I had done quite a bit of preparation for this one by loosening off all the nuts and bolts and identifying the things you needed to move in order to get at other things
Steve's workshop was full of a series 2 chassis that he's rebuilding for a client so I had planned to work outside. It was a cold day so Steve suggested I work in front of the hay barn which was out of the prevailing wind and sheltered if it came on to rain. It felt right... a natural home for a Land Rover
First the wheels came off for access and Katy was resting on the new axle stands I bought recently. This allowed the wheels to drop and take the compression out of the springs, but you need to be careful not to allow them to drop too far or the brake lines will be damaged, so I kept Steve's trolley jack under the axle for control and adjustment.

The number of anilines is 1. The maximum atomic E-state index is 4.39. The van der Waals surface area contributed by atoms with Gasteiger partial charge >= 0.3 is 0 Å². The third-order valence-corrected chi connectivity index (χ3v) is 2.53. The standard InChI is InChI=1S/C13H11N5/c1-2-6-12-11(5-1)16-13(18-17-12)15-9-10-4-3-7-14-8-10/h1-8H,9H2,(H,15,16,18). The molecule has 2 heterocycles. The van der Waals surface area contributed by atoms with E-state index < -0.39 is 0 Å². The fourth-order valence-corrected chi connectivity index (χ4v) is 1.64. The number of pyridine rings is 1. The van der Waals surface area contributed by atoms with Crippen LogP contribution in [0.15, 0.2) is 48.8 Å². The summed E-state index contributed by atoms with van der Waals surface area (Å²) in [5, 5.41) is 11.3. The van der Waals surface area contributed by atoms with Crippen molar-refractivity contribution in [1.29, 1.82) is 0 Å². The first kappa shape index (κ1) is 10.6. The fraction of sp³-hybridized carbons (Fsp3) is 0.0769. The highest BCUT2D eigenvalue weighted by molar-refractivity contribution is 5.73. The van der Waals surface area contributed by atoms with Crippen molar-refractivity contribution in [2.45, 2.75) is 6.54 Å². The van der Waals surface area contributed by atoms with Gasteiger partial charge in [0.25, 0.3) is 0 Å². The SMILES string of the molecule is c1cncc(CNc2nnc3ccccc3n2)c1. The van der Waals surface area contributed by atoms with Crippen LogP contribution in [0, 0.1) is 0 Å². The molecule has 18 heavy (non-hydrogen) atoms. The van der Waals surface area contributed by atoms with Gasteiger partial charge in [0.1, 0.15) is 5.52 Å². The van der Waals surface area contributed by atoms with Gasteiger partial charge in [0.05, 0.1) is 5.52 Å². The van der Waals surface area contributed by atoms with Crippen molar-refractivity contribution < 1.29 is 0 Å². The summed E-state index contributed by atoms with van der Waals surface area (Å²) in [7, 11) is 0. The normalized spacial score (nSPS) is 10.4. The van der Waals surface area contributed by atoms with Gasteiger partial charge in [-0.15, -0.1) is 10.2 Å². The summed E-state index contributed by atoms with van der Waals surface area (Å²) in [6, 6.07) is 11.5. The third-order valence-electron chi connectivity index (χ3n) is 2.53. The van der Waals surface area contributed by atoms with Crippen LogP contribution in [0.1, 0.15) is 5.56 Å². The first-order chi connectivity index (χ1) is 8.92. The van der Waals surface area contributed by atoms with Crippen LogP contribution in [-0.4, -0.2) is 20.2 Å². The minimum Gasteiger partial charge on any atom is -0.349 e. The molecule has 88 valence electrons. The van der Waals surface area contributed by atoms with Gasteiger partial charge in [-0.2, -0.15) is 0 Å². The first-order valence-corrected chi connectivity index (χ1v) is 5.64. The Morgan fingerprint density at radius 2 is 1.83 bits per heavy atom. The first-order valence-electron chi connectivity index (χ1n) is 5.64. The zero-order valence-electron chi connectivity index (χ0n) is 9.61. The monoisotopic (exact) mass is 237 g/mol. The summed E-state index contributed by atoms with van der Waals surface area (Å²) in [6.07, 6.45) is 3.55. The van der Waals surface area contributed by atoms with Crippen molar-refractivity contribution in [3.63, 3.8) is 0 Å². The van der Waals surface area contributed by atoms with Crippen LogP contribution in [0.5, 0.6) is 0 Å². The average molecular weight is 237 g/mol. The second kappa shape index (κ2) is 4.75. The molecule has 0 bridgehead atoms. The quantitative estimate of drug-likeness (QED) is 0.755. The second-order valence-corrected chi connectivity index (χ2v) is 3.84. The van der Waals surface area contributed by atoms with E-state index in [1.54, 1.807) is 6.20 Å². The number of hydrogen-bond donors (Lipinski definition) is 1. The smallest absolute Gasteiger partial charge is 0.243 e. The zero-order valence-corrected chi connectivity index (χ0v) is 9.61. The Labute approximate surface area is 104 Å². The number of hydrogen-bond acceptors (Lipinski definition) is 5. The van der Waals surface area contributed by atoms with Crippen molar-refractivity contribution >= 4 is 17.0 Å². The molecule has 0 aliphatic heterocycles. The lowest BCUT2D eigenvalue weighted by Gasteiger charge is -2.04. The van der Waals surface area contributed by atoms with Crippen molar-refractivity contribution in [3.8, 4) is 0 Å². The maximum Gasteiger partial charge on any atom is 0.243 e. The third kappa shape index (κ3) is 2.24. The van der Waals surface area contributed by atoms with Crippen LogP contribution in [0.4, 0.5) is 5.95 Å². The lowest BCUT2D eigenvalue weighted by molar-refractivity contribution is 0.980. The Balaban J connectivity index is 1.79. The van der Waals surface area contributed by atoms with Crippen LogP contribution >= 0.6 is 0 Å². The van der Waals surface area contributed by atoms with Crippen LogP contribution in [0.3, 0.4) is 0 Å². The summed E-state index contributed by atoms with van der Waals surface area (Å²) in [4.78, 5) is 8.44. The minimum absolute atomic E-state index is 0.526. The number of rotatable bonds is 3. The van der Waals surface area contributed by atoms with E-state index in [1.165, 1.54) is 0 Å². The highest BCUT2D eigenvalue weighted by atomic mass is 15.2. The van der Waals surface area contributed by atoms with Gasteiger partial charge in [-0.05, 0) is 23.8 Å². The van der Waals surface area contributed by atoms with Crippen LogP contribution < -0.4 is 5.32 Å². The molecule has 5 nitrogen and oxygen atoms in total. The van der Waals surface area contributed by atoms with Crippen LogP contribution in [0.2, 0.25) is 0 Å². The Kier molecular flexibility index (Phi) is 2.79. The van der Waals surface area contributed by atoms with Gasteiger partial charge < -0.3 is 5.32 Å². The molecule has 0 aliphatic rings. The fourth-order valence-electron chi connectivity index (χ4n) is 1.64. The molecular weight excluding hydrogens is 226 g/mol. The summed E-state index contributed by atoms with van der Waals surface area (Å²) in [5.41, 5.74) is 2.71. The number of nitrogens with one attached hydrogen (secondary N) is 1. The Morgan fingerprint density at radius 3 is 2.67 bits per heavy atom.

It was then then a relatively simple job of unscrewing the bottom of the shock absorber (damper) which needs the shock to be held in place or it just turns. A flexible strap is a great tool for this and the job was quickly done.
Then the suspension turret nuts came off using ratchet spanners and a socket as shown below
Before rebuild began I took the opportunity to clean a few things up and put some liquid grease on the brake pipes and into the corners behind the springs that had not been east to get to when I was doing the waxolyling
The new springs and shocks simply slotted into place and I had a spot of help from Dan who dropped by and showed me something I hadn't spotted (that the shock have a pair of flat sides at the top of the screw thread which you can put a set of mole grips or in this case a 9 mm spanner on. If you look back to the top of this post you can see them clearly, and realise what a dope I felt
Compressing the springs by lifting the axle up on the trolley jack allowed the bottom bush and nut to be put on and the job was done..
Wheels back on and time for a test drive ...